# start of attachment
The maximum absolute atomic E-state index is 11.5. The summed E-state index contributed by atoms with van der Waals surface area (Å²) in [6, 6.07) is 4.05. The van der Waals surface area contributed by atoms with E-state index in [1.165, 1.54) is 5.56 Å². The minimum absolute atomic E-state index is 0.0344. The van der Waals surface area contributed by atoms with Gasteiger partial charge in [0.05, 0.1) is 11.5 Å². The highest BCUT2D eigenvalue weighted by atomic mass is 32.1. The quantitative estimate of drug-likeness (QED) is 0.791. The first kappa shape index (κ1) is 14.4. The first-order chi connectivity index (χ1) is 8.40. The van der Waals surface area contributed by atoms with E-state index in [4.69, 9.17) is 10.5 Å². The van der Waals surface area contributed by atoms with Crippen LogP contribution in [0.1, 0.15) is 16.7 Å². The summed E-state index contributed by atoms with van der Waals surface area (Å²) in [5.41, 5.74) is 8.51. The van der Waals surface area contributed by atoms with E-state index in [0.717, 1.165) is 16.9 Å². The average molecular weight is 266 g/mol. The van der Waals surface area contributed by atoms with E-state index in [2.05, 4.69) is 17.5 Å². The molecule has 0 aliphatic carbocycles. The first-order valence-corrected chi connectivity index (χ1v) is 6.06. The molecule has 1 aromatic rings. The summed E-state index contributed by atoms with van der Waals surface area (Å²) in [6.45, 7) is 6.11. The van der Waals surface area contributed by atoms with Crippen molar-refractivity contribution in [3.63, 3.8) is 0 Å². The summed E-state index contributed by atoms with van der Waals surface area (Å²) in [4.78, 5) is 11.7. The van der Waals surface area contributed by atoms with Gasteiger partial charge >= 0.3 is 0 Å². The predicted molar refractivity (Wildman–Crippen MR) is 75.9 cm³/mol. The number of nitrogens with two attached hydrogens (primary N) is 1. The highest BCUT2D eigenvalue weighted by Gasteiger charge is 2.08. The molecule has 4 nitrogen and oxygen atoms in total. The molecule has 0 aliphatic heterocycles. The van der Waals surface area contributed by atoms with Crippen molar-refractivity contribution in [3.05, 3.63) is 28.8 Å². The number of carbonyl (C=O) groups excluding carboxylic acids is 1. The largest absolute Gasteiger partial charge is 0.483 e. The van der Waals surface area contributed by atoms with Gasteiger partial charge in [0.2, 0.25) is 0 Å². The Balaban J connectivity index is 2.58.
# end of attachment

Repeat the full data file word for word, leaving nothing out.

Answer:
The maximum absolute atomic E-state index is 11.5. The summed E-state index contributed by atoms with van der Waals surface area (Å²) in [6, 6.07) is 4.05. The van der Waals surface area contributed by atoms with E-state index in [1.165, 1.54) is 5.56 Å². The minimum absolute atomic E-state index is 0.0344. The van der Waals surface area contributed by atoms with Gasteiger partial charge in [0.05, 0.1) is 11.5 Å². The highest BCUT2D eigenvalue weighted by atomic mass is 32.1. The quantitative estimate of drug-likeness (QED) is 0.791. The first kappa shape index (κ1) is 14.4. The first-order chi connectivity index (χ1) is 8.40. The van der Waals surface area contributed by atoms with E-state index in [4.69, 9.17) is 10.5 Å². The van der Waals surface area contributed by atoms with Crippen LogP contribution in [0.1, 0.15) is 16.7 Å². The summed E-state index contributed by atoms with van der Waals surface area (Å²) in [5.41, 5.74) is 8.51. The van der Waals surface area contributed by atoms with E-state index in [0.717, 1.165) is 16.9 Å². The average molecular weight is 266 g/mol. The van der Waals surface area contributed by atoms with E-state index in [2.05, 4.69) is 17.5 Å². The molecule has 0 aliphatic carbocycles. The first-order valence-corrected chi connectivity index (χ1v) is 6.06. The molecule has 1 aromatic rings. The summed E-state index contributed by atoms with van der Waals surface area (Å²) in [6.45, 7) is 6.11. The van der Waals surface area contributed by atoms with Crippen molar-refractivity contribution in [3.63, 3.8) is 0 Å². The summed E-state index contributed by atoms with van der Waals surface area (Å²) in [4.78, 5) is 11.7. The van der Waals surface area contributed by atoms with Gasteiger partial charge >= 0.3 is 0 Å². The predicted molar refractivity (Wildman–Crippen MR) is 75.9 cm³/mol. The number of nitrogens with two attached hydrogens (primary N) is 1. The highest BCUT2D eigenvalue weighted by Gasteiger charge is 2.08. The molecule has 4 nitrogen and oxygen atoms in total. The molecule has 0 aliphatic heterocycles. The van der Waals surface area contributed by atoms with Crippen molar-refractivity contribution in [3.05, 3.63) is 28.8 Å². The number of carbonyl (C=O) groups excluding carboxylic acids is 1. The largest absolute Gasteiger partial charge is 0.483 e. The van der Waals surface area contributed by atoms with Gasteiger partial charge in [0.2, 0.25) is 0 Å². The Balaban J connectivity index is 2.58.